Development of Dawley round Dawley Green
|(© Courtesy of Ironbridge Gorge Museum Trust)|
The casual visitor seeking the centre of Dawley in the late 18C would have been directed to the environs of Holy Trinity church. After that time, the area around the Lord Hill Inn known as Dawley Green, became increasingly popular with commercial activities. It became the de facto centre of Dawley.
A tradition of non-conformism in the parish was established early on. In 1819 the first Wesleyan Methodist chapel was built at the junction of Chapel Street and the future High Street. By 1840 Dawley Green lay at the heart of several mining communities, and the population rose with the burgeoning collieries, ironworks, and branch railways. It was also a time of new recreational traditions with sports, wakes and ‘pleasure fairs’, events often sponsored by local tradesmen. Sometime between 1851 and 1861 Dawley Green finally became known as the High Street.
Over the succeeding decades the town and its High Street continued to prosper, acquiring a library and reading room, and a handsome, purpose-built market hall. A snapshot of the High Street in the 1860s would have revealed a self-sufficient community with busy working trades in every department of life.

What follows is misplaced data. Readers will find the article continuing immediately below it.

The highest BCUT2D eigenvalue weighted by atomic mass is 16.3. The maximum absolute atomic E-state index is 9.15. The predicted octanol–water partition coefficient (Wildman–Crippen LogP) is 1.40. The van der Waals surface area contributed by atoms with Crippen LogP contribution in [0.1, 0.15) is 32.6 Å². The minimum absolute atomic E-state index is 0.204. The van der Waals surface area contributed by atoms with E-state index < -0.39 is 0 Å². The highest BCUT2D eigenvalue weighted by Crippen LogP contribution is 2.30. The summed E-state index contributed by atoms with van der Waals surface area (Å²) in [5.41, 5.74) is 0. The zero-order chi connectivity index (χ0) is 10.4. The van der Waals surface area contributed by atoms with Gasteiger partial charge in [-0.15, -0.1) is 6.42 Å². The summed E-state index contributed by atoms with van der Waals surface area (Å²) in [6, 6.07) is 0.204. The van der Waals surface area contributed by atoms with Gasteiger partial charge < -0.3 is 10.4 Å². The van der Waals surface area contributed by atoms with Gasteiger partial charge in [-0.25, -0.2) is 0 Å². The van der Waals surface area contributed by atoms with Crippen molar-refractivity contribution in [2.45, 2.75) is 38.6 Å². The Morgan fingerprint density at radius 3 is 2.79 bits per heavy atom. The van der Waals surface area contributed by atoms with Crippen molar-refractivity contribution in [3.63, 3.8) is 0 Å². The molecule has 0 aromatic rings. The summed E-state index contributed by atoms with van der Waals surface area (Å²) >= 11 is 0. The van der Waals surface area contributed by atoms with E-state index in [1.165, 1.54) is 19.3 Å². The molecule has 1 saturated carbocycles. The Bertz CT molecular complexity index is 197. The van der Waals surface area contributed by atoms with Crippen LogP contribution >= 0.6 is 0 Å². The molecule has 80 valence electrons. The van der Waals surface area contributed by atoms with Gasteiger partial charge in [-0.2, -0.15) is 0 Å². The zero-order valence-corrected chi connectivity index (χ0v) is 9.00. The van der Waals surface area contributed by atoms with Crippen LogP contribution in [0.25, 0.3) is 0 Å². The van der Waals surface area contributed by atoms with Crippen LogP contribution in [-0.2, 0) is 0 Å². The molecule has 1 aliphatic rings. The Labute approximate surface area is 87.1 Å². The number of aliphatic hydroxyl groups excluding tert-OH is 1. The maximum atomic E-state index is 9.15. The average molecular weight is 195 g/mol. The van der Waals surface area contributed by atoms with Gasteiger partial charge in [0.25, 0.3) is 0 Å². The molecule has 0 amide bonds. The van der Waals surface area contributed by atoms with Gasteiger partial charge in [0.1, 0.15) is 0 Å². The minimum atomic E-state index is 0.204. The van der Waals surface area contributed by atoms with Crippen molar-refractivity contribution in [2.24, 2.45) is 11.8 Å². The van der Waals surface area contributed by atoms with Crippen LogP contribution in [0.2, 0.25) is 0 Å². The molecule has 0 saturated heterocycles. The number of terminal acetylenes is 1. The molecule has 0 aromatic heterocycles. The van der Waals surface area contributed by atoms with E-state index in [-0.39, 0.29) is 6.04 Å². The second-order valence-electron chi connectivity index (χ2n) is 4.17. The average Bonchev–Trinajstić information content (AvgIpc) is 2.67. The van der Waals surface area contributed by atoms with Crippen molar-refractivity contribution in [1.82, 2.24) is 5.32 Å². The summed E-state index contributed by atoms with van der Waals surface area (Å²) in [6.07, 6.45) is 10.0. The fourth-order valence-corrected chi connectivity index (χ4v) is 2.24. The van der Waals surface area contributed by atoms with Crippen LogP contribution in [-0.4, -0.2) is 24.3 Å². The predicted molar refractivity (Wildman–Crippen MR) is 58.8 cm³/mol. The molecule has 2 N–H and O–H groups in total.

In 1873 Dawley had its own town hall. 1876 marked the inauguration of the town’s ‘Special Day’ when all the non-conformist Sunday Schools congregated for a spectacle of processions, speeches, sports, music and prize-giving. The event grew to attract thousands, and was staged annually for a hundred years. In 1901 the town acquired a public park, and in 1909, twenty six years after his death, a simple memorial to the life of one of Dawley’s most illustrious son’s, Matthew Webb. In 1921 the ‘Cosy’ cinema was erected at the upper end of the High Street.
The years after the early 1930s were ones of decline. The inception of the New Town in the 1960s brought benefits and removed much old sub-standard housing, but also many of Dawley’s historic public houses, chapels, market hall and other buildings of note, some being replaced with architecture perceived to meet the needs of a new generation. Despite the changes Dawley retains one of the best preserved forms of a typical Victorian High Street, nowadays pedestrianised. It continues to offer a diversity of services and retailing within the context of a strong sense of local community.